I och med det att Guldberg inser att Struensee är en upplysningsman, börjar han oroa sig för rikets utveckling, och smida planer och ränker så att Struensee inte skall få genomföra sin revolution. Vändpunkten, då Guldberg börjar få mer och mer inflytande på omgivningen allt eftersom Struensees inflytande försvagas, kommer på sidan 251 då han “med gester och miner” antyder för norska matroser att Struensee “[håller] Konungen fängslad och [avser] att döda honom”. Struensee och Drottningen Caroline Mathilde arresteras, och blir förda till olika platser, där de hotas med tortyr och således tvingas underteckna kompletta erkännanden på de brott de utfört. Det är Guldberg som överser det hela; hans inflytande på omgivningen har ökat ofantligt. Då Guldberg lyckas med konststycket att få Struensee avrättad och Caroline Mathilde förvisad, når också hans inflytande och makt sin kulmen, och boken avslutas. Guldberg har lyckats avstyra revolutionen, och blir ”i realiteten envåldshärskare, med titeln statsminister” (384).

Som så mycket annat gällande Struensee och Guldberg tycks utvecklingen av Struensees inflytande på omgivningen vara rena motsatsen av Guldbergs utveckling. Greve Rantzau övertalar Guldberg att anställa Struensee som livläkare åt Christian. Struensee själv är något tveksam till denna förfrågan, men tackar slutligen ja till tjänsten. Struensee beskrivs påfallande ofta som attraktiv, ung, rent utav vacker. Jämfört med Guldberg är han inte alls oansenlig, och har till följd troligen ett starkare naturligt inflytande på sin omgivning. Struensees politiska makthavande inleds dock då han anställs som livläkare vid Danmarks hov, och inser att han kan påverka Christians beslut. Struensee verkar till en början inte begagna sig av detta verktyg att inbringa revolution i Danmark, men kommer på andra tankar. Han tar med sig Christian på en rundresa i Europa för att träffa encyklopedisterna och Voltaire, och på sidan 176 skriver Enquist att Christian ”skrev under allt Struensee pekade på. Reformer vällde fram som en flod”. Reformerna gäller planer så som religionsfrihet, tryckfrihet, och upphävande av livegenskapen, alla revolutionära idéer.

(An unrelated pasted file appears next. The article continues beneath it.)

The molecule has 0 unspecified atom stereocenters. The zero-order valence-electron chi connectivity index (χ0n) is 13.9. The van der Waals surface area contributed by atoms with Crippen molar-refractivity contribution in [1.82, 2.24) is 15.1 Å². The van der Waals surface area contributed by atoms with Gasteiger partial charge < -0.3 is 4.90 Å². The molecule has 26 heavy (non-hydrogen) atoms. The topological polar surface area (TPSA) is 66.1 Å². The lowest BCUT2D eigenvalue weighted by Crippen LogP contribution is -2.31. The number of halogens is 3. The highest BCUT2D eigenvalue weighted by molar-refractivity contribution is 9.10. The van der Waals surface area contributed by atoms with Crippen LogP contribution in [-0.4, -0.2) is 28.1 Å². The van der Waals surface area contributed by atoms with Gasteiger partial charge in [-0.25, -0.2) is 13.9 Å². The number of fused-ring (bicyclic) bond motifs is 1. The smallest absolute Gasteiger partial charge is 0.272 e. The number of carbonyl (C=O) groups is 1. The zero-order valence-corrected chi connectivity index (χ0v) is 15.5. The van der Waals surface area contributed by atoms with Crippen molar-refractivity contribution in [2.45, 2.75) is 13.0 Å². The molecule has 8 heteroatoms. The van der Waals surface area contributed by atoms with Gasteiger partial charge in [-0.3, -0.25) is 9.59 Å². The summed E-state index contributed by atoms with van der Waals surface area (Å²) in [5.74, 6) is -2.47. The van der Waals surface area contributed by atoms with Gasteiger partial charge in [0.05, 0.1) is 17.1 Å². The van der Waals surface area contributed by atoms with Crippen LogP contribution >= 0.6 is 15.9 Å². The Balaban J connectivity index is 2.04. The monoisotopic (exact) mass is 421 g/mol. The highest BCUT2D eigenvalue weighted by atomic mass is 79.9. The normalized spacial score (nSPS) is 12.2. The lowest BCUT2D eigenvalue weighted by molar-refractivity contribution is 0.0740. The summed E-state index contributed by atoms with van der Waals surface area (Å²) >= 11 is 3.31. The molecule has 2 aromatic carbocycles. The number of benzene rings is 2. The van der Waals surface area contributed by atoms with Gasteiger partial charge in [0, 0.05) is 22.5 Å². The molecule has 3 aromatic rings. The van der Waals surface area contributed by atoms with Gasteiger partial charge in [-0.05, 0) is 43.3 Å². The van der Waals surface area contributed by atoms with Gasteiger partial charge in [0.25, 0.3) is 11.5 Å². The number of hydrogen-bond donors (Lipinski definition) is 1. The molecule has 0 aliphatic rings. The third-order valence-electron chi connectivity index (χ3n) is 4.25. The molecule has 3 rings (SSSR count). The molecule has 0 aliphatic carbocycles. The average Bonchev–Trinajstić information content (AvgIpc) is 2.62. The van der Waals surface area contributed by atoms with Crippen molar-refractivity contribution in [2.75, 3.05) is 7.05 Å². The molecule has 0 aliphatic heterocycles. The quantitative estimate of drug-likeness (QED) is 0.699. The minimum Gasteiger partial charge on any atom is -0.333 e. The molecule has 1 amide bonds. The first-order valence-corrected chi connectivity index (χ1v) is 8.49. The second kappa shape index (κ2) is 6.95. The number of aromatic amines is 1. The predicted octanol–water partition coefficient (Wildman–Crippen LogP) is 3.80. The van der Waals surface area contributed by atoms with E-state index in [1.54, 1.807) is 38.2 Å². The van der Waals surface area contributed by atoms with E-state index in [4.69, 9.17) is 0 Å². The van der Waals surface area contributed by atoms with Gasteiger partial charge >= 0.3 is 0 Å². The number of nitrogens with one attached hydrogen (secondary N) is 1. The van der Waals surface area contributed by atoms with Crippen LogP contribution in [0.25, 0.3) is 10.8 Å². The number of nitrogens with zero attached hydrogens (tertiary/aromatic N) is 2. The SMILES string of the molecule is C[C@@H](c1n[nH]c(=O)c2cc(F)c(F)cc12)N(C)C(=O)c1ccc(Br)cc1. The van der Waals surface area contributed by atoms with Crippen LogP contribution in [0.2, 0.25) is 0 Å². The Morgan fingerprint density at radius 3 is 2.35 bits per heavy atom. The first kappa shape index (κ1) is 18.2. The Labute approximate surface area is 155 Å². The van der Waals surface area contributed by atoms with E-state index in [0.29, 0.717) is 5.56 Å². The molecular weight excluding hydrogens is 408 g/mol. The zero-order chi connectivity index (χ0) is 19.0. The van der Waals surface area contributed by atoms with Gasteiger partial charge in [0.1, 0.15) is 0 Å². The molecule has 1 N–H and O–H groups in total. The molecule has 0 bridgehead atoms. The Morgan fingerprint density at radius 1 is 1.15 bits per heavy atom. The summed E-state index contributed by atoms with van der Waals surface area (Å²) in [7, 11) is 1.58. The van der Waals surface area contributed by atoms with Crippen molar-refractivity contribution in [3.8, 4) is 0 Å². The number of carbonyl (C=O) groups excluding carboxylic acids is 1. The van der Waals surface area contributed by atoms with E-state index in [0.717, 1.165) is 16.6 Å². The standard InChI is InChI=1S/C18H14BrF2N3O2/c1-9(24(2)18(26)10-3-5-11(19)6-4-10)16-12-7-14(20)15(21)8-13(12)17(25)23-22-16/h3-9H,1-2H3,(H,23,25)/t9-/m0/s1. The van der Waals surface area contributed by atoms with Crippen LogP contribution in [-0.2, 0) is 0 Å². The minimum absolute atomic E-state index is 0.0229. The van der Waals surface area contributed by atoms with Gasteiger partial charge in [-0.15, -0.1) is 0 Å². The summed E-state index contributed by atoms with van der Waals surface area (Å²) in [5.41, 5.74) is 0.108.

Struensees inflytande inskränker sig inte till Konungen; han tar även Drottningen Caroline Mathilde till älskarinna. Detta är början på hans fall, och brottet som Guldberg till slut får honom arresterad och avrättad för. Enquist nämner dock i epilogen att trots Struensees avrättning blev Danmark aldrig sig helt likt igen ... ”upplysningens smitta hade bitit sig fast, orden och tankarna gick inte att halshugga” (385). Guldberg störtas till slut 1784.

Gällande vad syner Struensee och Guldberg har på sina roller som makthavare, måste det sägas att de än en gång är mycket olika varandra. Guldbergs syn på sin roll som makthavare är grundat i religion. Guldberg hyser en tro att han är utvald av Gud att stoppa upplysningsmännen och deras revolution och hjälpa till att bibehålla lugnet i Danmark. Överlag har han en stark tro på Gud - “Gud var den främste politikern” (28) – vilket är en drivande kraft bakom hans vilja att motstå revolutionen, där upplysningsmännens avsmak för religion är framträdande.

Struensee, å andra sidan, hyser inget annat än avsmak för religion fram till punkten då han sitter fängslad i väntan på avrättning och prästen Münter besöker honom regelbundet, och religion kan sålunda inte sägas vara en grund till Struensees syn på sin roll som makthavare. Struensee ser snarare på sin roll som makthavare som något nödvändigt för att revolutionen skall kunna ta plats – det nämns flertalet gånger att han inte egentligen åtrår den makten han har; hans ”idealism var äkta” (173). Han gör det han måste göra för att skapa vad han tror kommer att bli ett bättre liv för Danmarks medborgare.

Romanen igenom ställer Enquist ofta Struensee och Guldberg i jämförelse för att skapa kontrast. Stundvis verkar de två männen vara varandras totala motsatser, vilket gissningsvis inte är helt sent vad gäller verkligheten, men som förstärker känslan av konflikt dem emellan, liksom känslan av konflikt mellan upplysningsmännen och revolutionsmotståndarna. Detta märks speciellt i en analys av makten och inflytandet de båda besitter, och det är ett mycket effektivt litterärt stilistiskt grepp.


Describe two research studies investigating obedience.